New strategy to tackle 'don't eat me' signal on cancer cells

Myeloid immune cells kill cancer cells by eating them but cancer cells prevent this from happening by giving out a 'do not eat me' signal. In a collaborative effort, the Netherlands Cancer Institute, Oncode, Leiden University Medical Center and University Medical Center Utrecht have discovered a new method to inhibit the 'don't eat me' signal, and have therefore found a new strategy for immunotherapy.

On 4 March 2019, the researchers published an article on this topic in the scientific journal Nature Medicine.

 The "don't eat me" signal

Different types of immune cells have different strategies to fight cancer cells. For example, some immune cells—myeloid cells—kill cancer cells by eating them. Cancer cells can prevent this by expressing proteins on their surfaces which give out inhibiting signals to the immune cells. One example is the CD47 molecule that provides a 'don't eat me' signal, which enables the cancer cell to survive.

Researchers around the world are looking for medicines to block this "don't eat me" signal. One method for doing so is to intervene on the surface of the cell, by covering the CD47 molecules on cancer cells with a specific antibody. (see for example Advani et al, N Engl J Med. 2018 379:1711, and Valerius, Rösner and Leusen, N Egl J Med, 2019, 380:496)

This method of blocking the CD47 signal from cancer cells is currently being clinically developed and is promising, but there are side effects, such as a decrease in red blood cells. On top of that, patients require a weekly IV to block the CD47 molecules on cancer cells adequately.

 Screening the CD47 molecule

To search for new strategies to block CD47, Meike Logtenberg, first author on the paper worked with Thijn Brummelkamp to genetically screen CD47 and found one hit: QPCTL. This enzyme is crucial in forming the "don't eat me" signal, because it alters the CD47 protein.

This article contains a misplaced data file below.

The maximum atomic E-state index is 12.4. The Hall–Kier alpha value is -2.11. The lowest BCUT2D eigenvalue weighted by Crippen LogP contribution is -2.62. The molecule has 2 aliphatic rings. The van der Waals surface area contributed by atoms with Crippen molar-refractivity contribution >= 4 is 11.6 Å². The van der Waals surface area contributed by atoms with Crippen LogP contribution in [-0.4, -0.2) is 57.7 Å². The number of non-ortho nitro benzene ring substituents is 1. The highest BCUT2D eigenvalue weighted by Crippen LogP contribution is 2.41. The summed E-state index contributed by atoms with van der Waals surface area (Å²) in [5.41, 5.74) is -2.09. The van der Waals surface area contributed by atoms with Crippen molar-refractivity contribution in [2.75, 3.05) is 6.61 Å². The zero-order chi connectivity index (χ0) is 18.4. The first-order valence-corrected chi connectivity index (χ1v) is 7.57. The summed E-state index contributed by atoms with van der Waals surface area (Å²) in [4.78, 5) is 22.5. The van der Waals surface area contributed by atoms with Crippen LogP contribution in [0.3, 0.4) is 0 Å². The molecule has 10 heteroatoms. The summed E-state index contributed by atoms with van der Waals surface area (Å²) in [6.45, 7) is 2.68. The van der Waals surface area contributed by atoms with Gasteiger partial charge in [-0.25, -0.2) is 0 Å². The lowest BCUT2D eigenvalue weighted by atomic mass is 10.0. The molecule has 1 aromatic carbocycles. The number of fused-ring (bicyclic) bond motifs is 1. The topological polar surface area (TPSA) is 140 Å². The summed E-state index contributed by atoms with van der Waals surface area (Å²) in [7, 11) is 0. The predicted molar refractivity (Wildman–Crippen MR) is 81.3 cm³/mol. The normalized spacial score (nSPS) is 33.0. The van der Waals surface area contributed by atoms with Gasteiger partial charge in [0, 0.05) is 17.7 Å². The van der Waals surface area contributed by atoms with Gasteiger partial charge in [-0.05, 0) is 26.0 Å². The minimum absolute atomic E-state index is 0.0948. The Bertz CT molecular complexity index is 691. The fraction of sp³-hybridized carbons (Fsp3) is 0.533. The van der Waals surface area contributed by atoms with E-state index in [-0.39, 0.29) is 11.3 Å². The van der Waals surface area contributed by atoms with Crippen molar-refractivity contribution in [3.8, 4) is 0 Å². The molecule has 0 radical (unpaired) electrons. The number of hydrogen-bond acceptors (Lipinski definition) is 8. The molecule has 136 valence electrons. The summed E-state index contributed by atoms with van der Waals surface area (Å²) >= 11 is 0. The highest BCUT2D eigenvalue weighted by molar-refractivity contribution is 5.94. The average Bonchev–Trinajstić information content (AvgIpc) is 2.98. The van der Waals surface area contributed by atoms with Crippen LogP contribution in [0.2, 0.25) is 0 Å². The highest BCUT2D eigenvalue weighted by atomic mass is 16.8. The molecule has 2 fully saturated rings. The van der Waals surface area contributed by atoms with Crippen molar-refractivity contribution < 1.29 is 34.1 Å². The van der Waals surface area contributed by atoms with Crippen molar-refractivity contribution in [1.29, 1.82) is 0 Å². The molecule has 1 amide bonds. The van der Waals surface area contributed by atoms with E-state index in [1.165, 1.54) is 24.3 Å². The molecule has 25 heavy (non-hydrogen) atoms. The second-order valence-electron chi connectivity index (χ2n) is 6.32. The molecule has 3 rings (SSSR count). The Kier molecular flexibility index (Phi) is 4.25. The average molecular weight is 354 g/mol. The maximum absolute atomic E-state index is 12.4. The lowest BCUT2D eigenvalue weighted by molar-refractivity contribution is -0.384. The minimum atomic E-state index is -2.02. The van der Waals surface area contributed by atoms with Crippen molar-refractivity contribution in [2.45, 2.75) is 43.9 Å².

Ton Schumacher: "In collaboration with the groups of Jeanette Leusen (UMC Utrecht) and Timo van den Berg (Sanquin Research), we then showed that as soon as we inhibited the activity of this enzyme, we instantly blocked the "don't eat me" signal on tumor cells’. In preclinical models, performed by Marco Jansen in the group of Jeanette Leusen, it became evident that cancer cells could only be killed with an antibody, when the enzyme was removed.

 Advantages for therapy

Inhibitors of QPCTL can be given to patients as pills, whereas antibodies need to be given as intravenous infections. With these inhibitors, it is also easier to control the duration of the effect. Moreover, they do not inhibit the CD47 molecules on the healthy red blood cells that a patient receives during a blood transfusion to fight anemia.

 Clinical studies

The researchers expect that QPCTL inhibitors will be available for testing in clinical studies in the coming years. First clinical trials are expected to take place in patients with blood cancer.

Meike E. W. Logtenberg et al. Glutaminyl cyclase is an enzymatic modifier of the CD47- SIRPα axis and a target for cancer immunotherapy, Nature Medicine (2019). DOI: 10.1038/s41591-019-0356-z

Funding: This research was financed by the European Research Council, the LUMC, the McDowell Cancer Foundation and the Dutch Cancer Society (KWF)(UMCU).

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